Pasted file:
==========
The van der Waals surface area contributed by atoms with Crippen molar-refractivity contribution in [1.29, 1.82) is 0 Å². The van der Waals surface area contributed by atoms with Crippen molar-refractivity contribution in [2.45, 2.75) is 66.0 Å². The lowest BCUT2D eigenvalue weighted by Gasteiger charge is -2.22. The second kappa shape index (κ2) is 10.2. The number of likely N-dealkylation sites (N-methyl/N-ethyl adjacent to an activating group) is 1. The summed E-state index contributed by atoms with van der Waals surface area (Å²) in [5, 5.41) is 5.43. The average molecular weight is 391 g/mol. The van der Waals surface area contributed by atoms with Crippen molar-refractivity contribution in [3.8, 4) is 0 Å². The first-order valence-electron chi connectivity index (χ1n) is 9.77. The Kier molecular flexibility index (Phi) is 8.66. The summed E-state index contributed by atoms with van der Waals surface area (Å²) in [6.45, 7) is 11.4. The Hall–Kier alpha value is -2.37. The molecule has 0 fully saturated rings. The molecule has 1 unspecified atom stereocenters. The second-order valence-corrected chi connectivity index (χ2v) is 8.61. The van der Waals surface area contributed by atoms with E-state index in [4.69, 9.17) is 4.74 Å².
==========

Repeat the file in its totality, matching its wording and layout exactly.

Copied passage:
The van der Waals surface area contributed by atoms with Crippen molar-refractivity contribution in [1.29, 1.82) is 0 Å². The van der Waals surface area contributed by atoms with Crippen molar-refractivity contribution in [2.45, 2.75) is 66.0 Å². The lowest BCUT2D eigenvalue weighted by Gasteiger charge is -2.22. The second kappa shape index (κ2) is 10.2. The number of likely N-dealkylation sites (N-methyl/N-ethyl adjacent to an activating group) is 1. The summed E-state index contributed by atoms with van der Waals surface area (Å²) in [5, 5.41) is 5.43. The average molecular weight is 391 g/mol. The van der Waals surface area contributed by atoms with Crippen molar-refractivity contribution in [3.8, 4) is 0 Å². The first-order valence-electron chi connectivity index (χ1n) is 9.77. The Kier molecular flexibility index (Phi) is 8.66. The summed E-state index contributed by atoms with van der Waals surface area (Å²) in [6.45, 7) is 11.4. The Hall–Kier alpha value is -2.37. The molecule has 0 fully saturated rings. The molecule has 1 unspecified atom stereocenters. The second-order valence-corrected chi connectivity index (χ2v) is 8.61. The van der Waals surface area contributed by atoms with E-state index in [4.69, 9.17) is 4.74 Å².